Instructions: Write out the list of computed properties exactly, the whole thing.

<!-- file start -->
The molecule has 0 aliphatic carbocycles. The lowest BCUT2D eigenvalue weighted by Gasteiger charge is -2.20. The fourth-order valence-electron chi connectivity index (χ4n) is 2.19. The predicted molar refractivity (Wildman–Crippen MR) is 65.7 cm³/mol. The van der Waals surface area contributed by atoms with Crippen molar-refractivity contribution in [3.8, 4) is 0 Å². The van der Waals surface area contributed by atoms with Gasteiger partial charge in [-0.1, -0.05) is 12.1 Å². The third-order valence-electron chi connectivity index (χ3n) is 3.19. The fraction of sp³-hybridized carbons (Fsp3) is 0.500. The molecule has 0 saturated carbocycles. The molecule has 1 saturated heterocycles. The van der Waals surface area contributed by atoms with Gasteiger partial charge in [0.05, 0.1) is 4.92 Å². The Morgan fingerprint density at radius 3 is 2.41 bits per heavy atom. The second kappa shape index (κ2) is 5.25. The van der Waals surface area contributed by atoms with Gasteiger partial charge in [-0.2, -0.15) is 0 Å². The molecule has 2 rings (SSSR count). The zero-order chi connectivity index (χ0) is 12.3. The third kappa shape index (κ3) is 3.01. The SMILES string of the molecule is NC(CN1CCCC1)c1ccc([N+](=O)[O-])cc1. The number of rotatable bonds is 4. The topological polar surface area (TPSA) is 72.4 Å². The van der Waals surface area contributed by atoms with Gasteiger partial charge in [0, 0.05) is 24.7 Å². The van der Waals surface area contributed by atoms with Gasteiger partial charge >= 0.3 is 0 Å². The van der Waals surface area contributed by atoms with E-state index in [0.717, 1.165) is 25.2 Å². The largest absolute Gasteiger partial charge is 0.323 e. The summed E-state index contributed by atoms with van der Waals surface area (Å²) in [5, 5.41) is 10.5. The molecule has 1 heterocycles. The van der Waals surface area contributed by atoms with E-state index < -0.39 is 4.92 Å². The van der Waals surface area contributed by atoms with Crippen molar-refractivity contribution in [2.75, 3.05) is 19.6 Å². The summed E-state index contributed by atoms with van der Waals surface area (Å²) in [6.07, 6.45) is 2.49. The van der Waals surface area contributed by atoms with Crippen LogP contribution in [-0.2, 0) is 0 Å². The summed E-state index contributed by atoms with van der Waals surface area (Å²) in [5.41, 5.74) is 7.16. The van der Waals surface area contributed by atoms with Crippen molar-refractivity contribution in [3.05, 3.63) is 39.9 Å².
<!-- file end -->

The molecule has 0 aliphatic carbocycles. The lowest BCUT2D eigenvalue weighted by Gasteiger charge is -2.20. The fourth-order valence-electron chi connectivity index (χ4n) is 2.19. The predicted molar refractivity (Wildman–Crippen MR) is 65.7 cm³/mol. The van der Waals surface area contributed by atoms with Crippen molar-refractivity contribution in [3.8, 4) is 0 Å². The van der Waals surface area contributed by atoms with Gasteiger partial charge in [-0.1, -0.05) is 12.1 Å². The third-order valence-electron chi connectivity index (χ3n) is 3.19. The fraction of sp³-hybridized carbons (Fsp3) is 0.500. The molecule has 0 saturated carbocycles. The molecule has 1 saturated heterocycles. The van der Waals surface area contributed by atoms with Gasteiger partial charge in [0.05, 0.1) is 4.92 Å². The Morgan fingerprint density at radius 3 is 2.41 bits per heavy atom. The second kappa shape index (κ2) is 5.25. The van der Waals surface area contributed by atoms with Gasteiger partial charge in [-0.2, -0.15) is 0 Å². The molecule has 2 rings (SSSR count). The zero-order chi connectivity index (χ0) is 12.3. The third kappa shape index (κ3) is 3.01. The SMILES string of the molecule is NC(CN1CCCC1)c1ccc([N+](=O)[O-])cc1. The number of rotatable bonds is 4. The topological polar surface area (TPSA) is 72.4 Å². The van der Waals surface area contributed by atoms with Gasteiger partial charge in [0, 0.05) is 24.7 Å². The van der Waals surface area contributed by atoms with Gasteiger partial charge >= 0.3 is 0 Å². The van der Waals surface area contributed by atoms with E-state index in [0.717, 1.165) is 25.2 Å². The largest absolute Gasteiger partial charge is 0.323 e. The summed E-state index contributed by atoms with van der Waals surface area (Å²) in [5, 5.41) is 10.5. The molecule has 1 heterocycles. The van der Waals surface area contributed by atoms with E-state index < -0.39 is 4.92 Å². The van der Waals surface area contributed by atoms with Crippen molar-refractivity contribution in [2.75, 3.05) is 19.6 Å². The summed E-state index contributed by atoms with van der Waals surface area (Å²) in [6.07, 6.45) is 2.49. The van der Waals surface area contributed by atoms with Crippen LogP contribution in [-0.2, 0) is 0 Å². The summed E-state index contributed by atoms with van der Waals surface area (Å²) in [5.41, 5.74) is 7.16. The van der Waals surface area contributed by atoms with Crippen molar-refractivity contribution in [3.05, 3.63) is 39.9 Å².